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Blood pressure measurement - Does anyone do it right?: An assessment of the reliability of equipment in use and the measurement techniques of clinicians
  1. James T McVicker, MRCGP, MFFP, Clinical Medical Officer
  1. Career Grade Trainee, Women's Health Directorate, North Mersey Community NHS Trust, 40-46 Dale Street, Liverpool, UK

Abstract

Objective To assess the accuracy and consistency of blood pressure measurement techniques among individual clinicians and the reliability of the equipment in everyday use.

Design Professional survey.

Participants The senior nurse at each of 28 clinics was sent two questionnaires about equipment, and 55 health professionals were sent a questionnaire about their measurement technique.

Main outcome measures Faulty equipment, date of last service, named individual responsible for equipment, knowledge of protocols regarding mercury spillage, correct technique for measuring blood pressure, training in blood pressure measurement.

Results An 82% response rate on equipment showed it to be in relatively good condition, although maintenance problems and some potentially dangerous health and safety issues were highlighted. A 67% response rate on measurement technique showed that there was considerable variation in individual measurement technique that could lead to inappropriate action.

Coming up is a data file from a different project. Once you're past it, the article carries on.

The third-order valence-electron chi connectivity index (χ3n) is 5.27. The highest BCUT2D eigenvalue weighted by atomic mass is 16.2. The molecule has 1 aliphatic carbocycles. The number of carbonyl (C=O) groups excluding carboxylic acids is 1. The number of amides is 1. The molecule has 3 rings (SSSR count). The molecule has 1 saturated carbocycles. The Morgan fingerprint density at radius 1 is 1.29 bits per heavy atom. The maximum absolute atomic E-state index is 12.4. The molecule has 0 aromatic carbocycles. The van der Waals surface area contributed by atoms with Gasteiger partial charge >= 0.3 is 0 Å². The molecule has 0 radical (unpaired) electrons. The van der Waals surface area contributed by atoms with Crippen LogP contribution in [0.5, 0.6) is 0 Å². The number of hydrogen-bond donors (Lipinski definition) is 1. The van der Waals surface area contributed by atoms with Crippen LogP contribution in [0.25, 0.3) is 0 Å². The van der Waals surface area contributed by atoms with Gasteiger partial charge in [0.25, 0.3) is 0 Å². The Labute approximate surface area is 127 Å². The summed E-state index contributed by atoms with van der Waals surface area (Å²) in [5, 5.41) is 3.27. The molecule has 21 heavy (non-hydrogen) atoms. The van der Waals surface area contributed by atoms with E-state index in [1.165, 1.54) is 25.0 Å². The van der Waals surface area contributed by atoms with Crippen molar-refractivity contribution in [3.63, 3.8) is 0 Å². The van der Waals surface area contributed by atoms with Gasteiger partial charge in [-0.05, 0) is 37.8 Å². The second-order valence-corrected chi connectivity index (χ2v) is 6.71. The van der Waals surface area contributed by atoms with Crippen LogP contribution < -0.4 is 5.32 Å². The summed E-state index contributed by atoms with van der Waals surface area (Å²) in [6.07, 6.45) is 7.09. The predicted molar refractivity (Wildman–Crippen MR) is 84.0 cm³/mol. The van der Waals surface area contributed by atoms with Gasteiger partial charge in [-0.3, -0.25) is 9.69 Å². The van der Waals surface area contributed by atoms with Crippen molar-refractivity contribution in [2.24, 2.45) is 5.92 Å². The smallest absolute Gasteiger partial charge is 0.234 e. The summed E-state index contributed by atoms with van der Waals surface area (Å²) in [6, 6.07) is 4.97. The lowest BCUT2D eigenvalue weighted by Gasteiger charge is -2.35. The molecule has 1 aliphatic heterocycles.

Comment This study has lead to replacing all mercury with aneroid devices, and to the development of staff guidelines and updating on measurement techniques. A re-audit will be carried out to complete the cycle.

  • Accepted November 27, 2000.

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  • Accepted November 27, 2000.

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